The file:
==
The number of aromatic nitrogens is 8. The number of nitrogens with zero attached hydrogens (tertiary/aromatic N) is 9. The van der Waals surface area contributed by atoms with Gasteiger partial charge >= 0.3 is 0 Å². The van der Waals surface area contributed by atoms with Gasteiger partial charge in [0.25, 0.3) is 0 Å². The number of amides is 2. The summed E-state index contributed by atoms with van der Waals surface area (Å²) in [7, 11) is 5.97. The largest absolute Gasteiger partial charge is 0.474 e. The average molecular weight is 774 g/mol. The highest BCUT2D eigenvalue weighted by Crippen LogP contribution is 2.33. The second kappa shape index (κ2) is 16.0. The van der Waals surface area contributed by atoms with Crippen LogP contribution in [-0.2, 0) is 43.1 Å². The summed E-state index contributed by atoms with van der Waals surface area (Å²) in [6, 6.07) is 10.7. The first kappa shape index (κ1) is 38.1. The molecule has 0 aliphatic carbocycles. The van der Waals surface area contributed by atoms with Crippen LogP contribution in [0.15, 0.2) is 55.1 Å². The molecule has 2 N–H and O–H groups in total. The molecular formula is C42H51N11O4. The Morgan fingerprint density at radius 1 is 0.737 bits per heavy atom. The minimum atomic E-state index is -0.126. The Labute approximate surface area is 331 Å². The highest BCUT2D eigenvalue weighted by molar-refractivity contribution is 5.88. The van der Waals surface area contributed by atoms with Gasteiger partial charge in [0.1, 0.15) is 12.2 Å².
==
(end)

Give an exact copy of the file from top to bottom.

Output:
The number of aromatic nitrogens is 8. The number of nitrogens with zero attached hydrogens (tertiary/aromatic N) is 9. The van der Waals surface area contributed by atoms with Gasteiger partial charge >= 0.3 is 0 Å². The van der Waals surface area contributed by atoms with Gasteiger partial charge in [0.25, 0.3) is 0 Å². The number of amides is 2. The summed E-state index contributed by atoms with van der Waals surface area (Å²) in [7, 11) is 5.97. The largest absolute Gasteiger partial charge is 0.474 e. The average molecular weight is 774 g/mol. The highest BCUT2D eigenvalue weighted by Crippen LogP contribution is 2.33. The second kappa shape index (κ2) is 16.0. The van der Waals surface area contributed by atoms with Crippen LogP contribution in [-0.2, 0) is 43.1 Å². The summed E-state index contributed by atoms with van der Waals surface area (Å²) in [6, 6.07) is 10.7. The first kappa shape index (κ1) is 38.1. The molecule has 0 aliphatic carbocycles. The van der Waals surface area contributed by atoms with Crippen LogP contribution in [0.15, 0.2) is 55.1 Å². The molecule has 2 N–H and O–H groups in total. The molecular formula is C42H51N11O4. The Morgan fingerprint density at radius 1 is 0.737 bits per heavy atom. The minimum atomic E-state index is -0.126. The Labute approximate surface area is 331 Å². The highest BCUT2D eigenvalue weighted by molar-refractivity contribution is 5.88. The van der Waals surface area contributed by atoms with Gasteiger partial charge in [0.1, 0.15) is 12.2 Å².